I was always puzzled by the fact that CJEU never said explicitly that notion of ‘actual knowledge’ is an autonoumous concept of the Union law as it does always when the term is not definied in the Union law. Despite this, we IMHO know that notion is in fact autonoumous as interpreted in L’Oreal v. eBay. And that it ‘must be interpreted as covering every situation in which the provider concerned becomes aware, in one way or another, of such facts or circumstances’ (§ 121) and that ‘notifications of allegedly illegal activities or information may turn out to be insufficiently precise or inadequately substantiated’ and thus not triggering actual knowledge (§ 122). Now, I am wondering, if the Spanish Supreme Court recognized that Spanish standard of actual knowledge can not live it’s own life due to Union law (so it is not possible to link knowledge to only decision), how is it compatible to say that ‘notifications made by the claimant were not enough as to put Google in knowledge, because the illegal character of the information was not obvious in itself’. I mean, I haven not seen the notices to judge if they were ‘sufficiently precise or adequately substantiated’, and I know eBay was decided in the context of hosting, but it appears to me that court is in fact trying to link the knowledge to the decision of the court again. So do you have a separate standard for linking and separate for hosting, just because the first is not harmonised?

    I undersand that the court wants to avoid liability of Google, but why this approach? E-commerce directive’s safe harbours were not ment to harmonise the moment of liability, but moment of it’s exclusion. In other words, Spanish national civil law still decides when the liability is founded (limited by safe harbours). And this does not have to be a moment of a loss of a safe harbour. So the court could on one hand apply E-Commerce directive like hosting standard of actual knowledge and on the other, reject the liability. It all depends on how the Spanish tort law addresses this issue, does it have a broad negligence based liability for acts of others (e.g. illegal omission)? If so, don’t you have checks in this doctrine that would take into account the reasonable efforts that could have been undertaken by Google in his position?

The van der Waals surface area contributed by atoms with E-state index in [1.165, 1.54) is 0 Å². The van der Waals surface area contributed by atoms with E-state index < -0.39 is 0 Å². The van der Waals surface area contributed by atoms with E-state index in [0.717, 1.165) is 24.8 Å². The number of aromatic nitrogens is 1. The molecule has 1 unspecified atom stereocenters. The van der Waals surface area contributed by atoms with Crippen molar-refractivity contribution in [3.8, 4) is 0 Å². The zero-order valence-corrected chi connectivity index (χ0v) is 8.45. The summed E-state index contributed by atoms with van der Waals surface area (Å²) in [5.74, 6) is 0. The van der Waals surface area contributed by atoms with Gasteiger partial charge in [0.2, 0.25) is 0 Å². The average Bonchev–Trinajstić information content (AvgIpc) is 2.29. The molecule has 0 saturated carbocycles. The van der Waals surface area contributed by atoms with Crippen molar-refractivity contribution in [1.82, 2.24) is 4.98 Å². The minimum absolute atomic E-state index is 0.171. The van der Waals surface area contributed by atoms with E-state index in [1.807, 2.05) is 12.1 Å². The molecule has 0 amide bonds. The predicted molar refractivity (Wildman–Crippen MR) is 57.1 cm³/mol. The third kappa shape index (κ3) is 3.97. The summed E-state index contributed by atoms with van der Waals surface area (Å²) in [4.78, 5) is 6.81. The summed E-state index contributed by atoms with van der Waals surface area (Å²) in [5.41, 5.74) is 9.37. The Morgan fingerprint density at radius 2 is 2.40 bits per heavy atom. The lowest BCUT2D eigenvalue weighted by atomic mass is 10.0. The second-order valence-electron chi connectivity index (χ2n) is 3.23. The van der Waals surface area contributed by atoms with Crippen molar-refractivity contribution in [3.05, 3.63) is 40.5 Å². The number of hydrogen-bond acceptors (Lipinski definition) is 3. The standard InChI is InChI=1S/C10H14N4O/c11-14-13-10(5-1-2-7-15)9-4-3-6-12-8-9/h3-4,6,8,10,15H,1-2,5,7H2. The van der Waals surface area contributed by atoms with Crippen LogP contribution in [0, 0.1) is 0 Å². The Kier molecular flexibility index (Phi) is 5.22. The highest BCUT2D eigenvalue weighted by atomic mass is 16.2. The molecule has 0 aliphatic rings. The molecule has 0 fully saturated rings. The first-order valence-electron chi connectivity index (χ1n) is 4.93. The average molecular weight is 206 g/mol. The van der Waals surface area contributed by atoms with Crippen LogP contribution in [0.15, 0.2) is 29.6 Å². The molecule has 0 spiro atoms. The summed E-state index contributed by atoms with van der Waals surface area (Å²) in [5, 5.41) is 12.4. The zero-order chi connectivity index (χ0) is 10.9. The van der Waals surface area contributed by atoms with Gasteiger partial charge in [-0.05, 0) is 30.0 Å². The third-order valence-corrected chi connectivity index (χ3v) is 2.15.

And what was the result of the case? Did Google have to remove the link? I am also quite suprised that the plaintiff did not ask just for an injunction for removal, where safe harbours are of no importance, but depending on the national law (as this is defamation), the question is whether Spanish law has injunctions also against innocent parties or it is necessary to establish the liability to receive injunctive relief.

    Quite lof of questions, I know 🙂


    • Miquel Peguera permalink*
      May 28, 2013 2:37 pm

      Hi Martin,

      Thanks for such a long comment!

      This is the first ruling that deals with the actual knowledge in the context of linking, and it looks like the Supreme Court is applying the same notion than in the hosting context. This may or may not be warranted, but, after all, both provisions (hosting and linking safe harbors) use exactly the same language to define what actual knowledge is.

      The standard of actual knowledge relates to the illegal nature of the content. In the previous rulings, the illegal character of the content was obvious in itself (according to the Court), as it consisted of clearly derogatory expressions and defamatory statements. Thus the question was simply whether the provider knew about the fact that he was hosting such content.

      In this case, however, the pieces of news referred to the fact that the claimant was involved in political corruption, which turned out to be false. Thus, while the aggrieved person did notify Google claiming that the content was false, Google couldn’t actually know that for a fact without a court ruling declaring it, or so says the Court.

      I agree with you that failing to meet the safe harbors doesn’t necessarily mean that you are going to be liable, but I am afraid that the Court somehow makes the direct link.

      I don’t know whether the plaintiff requested an injunction to remove the content, but in any event it would have become moot, as Google removed the links when the complaint was filed.